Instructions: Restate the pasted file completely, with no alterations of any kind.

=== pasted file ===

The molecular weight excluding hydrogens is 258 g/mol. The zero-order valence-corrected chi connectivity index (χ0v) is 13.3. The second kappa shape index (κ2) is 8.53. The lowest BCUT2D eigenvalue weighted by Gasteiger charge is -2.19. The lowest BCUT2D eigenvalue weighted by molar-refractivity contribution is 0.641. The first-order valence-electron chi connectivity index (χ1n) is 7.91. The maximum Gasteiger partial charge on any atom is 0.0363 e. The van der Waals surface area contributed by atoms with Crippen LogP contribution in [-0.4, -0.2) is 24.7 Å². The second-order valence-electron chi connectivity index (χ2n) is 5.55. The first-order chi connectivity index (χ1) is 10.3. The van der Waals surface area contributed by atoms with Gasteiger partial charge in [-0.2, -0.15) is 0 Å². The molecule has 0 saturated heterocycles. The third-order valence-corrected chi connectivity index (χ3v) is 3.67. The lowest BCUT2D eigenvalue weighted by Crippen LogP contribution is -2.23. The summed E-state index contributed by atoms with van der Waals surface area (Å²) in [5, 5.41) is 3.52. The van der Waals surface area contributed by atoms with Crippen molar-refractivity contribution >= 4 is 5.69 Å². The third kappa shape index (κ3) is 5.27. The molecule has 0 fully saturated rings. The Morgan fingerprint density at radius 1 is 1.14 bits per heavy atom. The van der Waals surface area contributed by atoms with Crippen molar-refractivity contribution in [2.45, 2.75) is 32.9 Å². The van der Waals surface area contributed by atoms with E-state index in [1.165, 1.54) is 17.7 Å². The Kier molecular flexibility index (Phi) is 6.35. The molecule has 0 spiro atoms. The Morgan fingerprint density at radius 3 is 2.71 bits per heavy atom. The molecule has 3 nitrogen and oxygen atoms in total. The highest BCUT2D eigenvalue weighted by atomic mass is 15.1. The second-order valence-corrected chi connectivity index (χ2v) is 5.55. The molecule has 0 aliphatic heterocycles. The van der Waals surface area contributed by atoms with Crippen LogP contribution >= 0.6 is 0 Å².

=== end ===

The molecular weight excluding hydrogens is 258 g/mol. The zero-order valence-corrected chi connectivity index (χ0v) is 13.3. The second kappa shape index (κ2) is 8.53. The lowest BCUT2D eigenvalue weighted by Gasteiger charge is -2.19. The lowest BCUT2D eigenvalue weighted by molar-refractivity contribution is 0.641. The first-order valence-electron chi connectivity index (χ1n) is 7.91. The maximum Gasteiger partial charge on any atom is 0.0363 e. The van der Waals surface area contributed by atoms with Crippen LogP contribution in [-0.4, -0.2) is 24.7 Å². The second-order valence-electron chi connectivity index (χ2n) is 5.55. The first-order chi connectivity index (χ1) is 10.3. The van der Waals surface area contributed by atoms with Gasteiger partial charge in [-0.2, -0.15) is 0 Å². The molecule has 0 saturated heterocycles. The third-order valence-corrected chi connectivity index (χ3v) is 3.67. The lowest BCUT2D eigenvalue weighted by Crippen LogP contribution is -2.23. The summed E-state index contributed by atoms with van der Waals surface area (Å²) in [5, 5.41) is 3.52. The van der Waals surface area contributed by atoms with Crippen molar-refractivity contribution >= 4 is 5.69 Å². The third kappa shape index (κ3) is 5.27. The molecule has 0 fully saturated rings. The Morgan fingerprint density at radius 1 is 1.14 bits per heavy atom. The van der Waals surface area contributed by atoms with Crippen molar-refractivity contribution in [2.45, 2.75) is 32.9 Å². The van der Waals surface area contributed by atoms with E-state index in [1.165, 1.54) is 17.7 Å². The Kier molecular flexibility index (Phi) is 6.35. The molecule has 0 spiro atoms. The Morgan fingerprint density at radius 3 is 2.71 bits per heavy atom. The molecule has 3 nitrogen and oxygen atoms in total. The highest BCUT2D eigenvalue weighted by atomic mass is 15.1. The second-order valence-corrected chi connectivity index (χ2v) is 5.55. The molecule has 0 aliphatic heterocycles. The van der Waals surface area contributed by atoms with Crippen LogP contribution >= 0.6 is 0 Å².